Prime Minister of Tibet (in-exile) Dr. Lobsang Sangay, speaking at the Edward Said Hall; Friday Nov. 30, 2012 (Photo: Khalid Jaleel)

Prime Minister of Tibet, Lobsang Sangay, Speaks at Jamia

Dr. K.R. Narayanan Centre for Dalit and Minorities Studies, Jamia Millia Islamia, on Friday, November 30, organised the 6th Dr. K. R. Narayanan Memorial lecture on “Democracy in Exile: The Case of Tibet”. The lecture was delivered by Honourable Sikyong (Prime Minister), Dr. Lobsang Sangay, Central Tibetan Administration (Government-in-Exile), Dharamshala, Himachal Pradesh in the Edward Said Hall. (Link to Audio) (Link to Video)

Prime Minister of Tibet (in-exile) Dr. Lobsang Sangay, speaking at the Edward Said Hall; Friday Nov. 30, 2012 (Photo: Khalid Jaleel)

Chairing the function, Vice Chancellor Mr. Najeeb Jung said, “The case of Tibet is a singular case of a very special people who’ve been forced out of their homeland. Over the past fifty years, we’ve never had a complaint over the behaviour of any member of the Tibetan community in India even when they lived through hardships and atrocities.” He added that India has really been blessed to have the honour of hosting His Holiness The Dalai Lama.

In his address, Sangay spoke at length about the Tibetan movement and the need for support from all sections of the Indian society, his personal experience of running for the 2011 Tibetan parliamentary elections and being elected as the prime minister for the Tibetan government-in-exile, the vision of His Holiness The Dalai Lama, and the Chinese atrocities in Tibet.

He began by delving into the past while trying to explain that Tibetan Buddhism and democracy have their roots in India and that their movement is based on Gandhi’s teachings of ahimsa (non-violence) and they also follow the democratic ideals as given by Dr. B. R. Ambedkar, one of the founding fathers of the Indian constitution. “Tibetan movement is very much made in India. We’re committed, hardworking but smaller in number. We need 1.2 billion Indians to stand behind us so that our cause and movement can move forward.”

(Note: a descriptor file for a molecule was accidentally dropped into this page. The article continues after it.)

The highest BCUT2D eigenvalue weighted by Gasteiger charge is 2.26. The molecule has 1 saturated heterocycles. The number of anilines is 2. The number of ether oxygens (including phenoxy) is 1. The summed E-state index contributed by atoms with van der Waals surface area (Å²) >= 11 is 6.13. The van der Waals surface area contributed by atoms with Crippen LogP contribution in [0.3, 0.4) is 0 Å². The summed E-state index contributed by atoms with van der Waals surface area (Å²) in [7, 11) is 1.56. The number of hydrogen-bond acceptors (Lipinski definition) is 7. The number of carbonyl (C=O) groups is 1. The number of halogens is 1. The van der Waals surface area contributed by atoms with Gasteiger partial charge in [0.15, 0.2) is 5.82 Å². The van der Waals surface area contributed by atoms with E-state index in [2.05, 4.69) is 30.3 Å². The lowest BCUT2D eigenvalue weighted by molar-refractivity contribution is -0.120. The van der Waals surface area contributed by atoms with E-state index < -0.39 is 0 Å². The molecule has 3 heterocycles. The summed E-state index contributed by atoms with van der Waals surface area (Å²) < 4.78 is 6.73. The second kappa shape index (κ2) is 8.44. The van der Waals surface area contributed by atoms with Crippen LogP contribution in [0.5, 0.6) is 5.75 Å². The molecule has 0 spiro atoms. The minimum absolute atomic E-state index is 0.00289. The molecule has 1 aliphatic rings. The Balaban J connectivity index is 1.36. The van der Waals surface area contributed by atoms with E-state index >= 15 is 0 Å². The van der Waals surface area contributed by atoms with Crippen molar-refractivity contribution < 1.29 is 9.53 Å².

Sangay questioned the double standards that exist in the media and around the world when it comes to Tibet. “The self immolation committed by 89 Tibetans was called by Time as among the ten least reported stories, while one Tunisian immolation was highlighted enough to spark off the Arab spring. What about Tibet? Why such double standards?” he asked.

He also talked about the lack of freedom of speech, economic marginalisation, cultural assimilation, erosion of Tibetan language and environmental destruction in Tibet, all as part of continual occupation of Tibet by China.

Stating that Tibetan Democracy is the vision of His Holiness The Dalai Lama, Sangay said, “In 2011, His Holiness said that we’re going to separate the Church and State. He wanted to empower Tibetans so that people will engage in democracy and this will help move forward the Tibetan cause.” He added that Tibet has a rich and strong legacy which needs to be continued by the younger generation, as they’ve come together to realise the vision of His Holiness and take forth the Tibetan cause.

While concluding, the prime minister reiterated the need for Indian support to Tibet, adding that “The Tibet issue is also an issue of national security of India”, and while the situation in Tibet continues to be more and more repressive, there’s a strong need for Indians to walk hand in hand with Tibetans and also to have Tibet as one of the core issues in India’s dealing with China.

Scenes from the Event:

Audio: Download and listen to the complete speech by Prime Minister Lobsang Sangay here: PM Lobsang Sangay – JMI – 30 Nov 2012 [Size: 34 MB; Duration: 46 min; Format: mp3]

Video: Watch a four-minute excerpt video of PM Lobsang Sangay’s speech here:

About Samreen Mushtaq

Samreen Mushtaq is a Staff Writer for Jamia Journal, and a PhD student in the Department of Political Science. She can be reached via email at: samreen_mushtaq[at]

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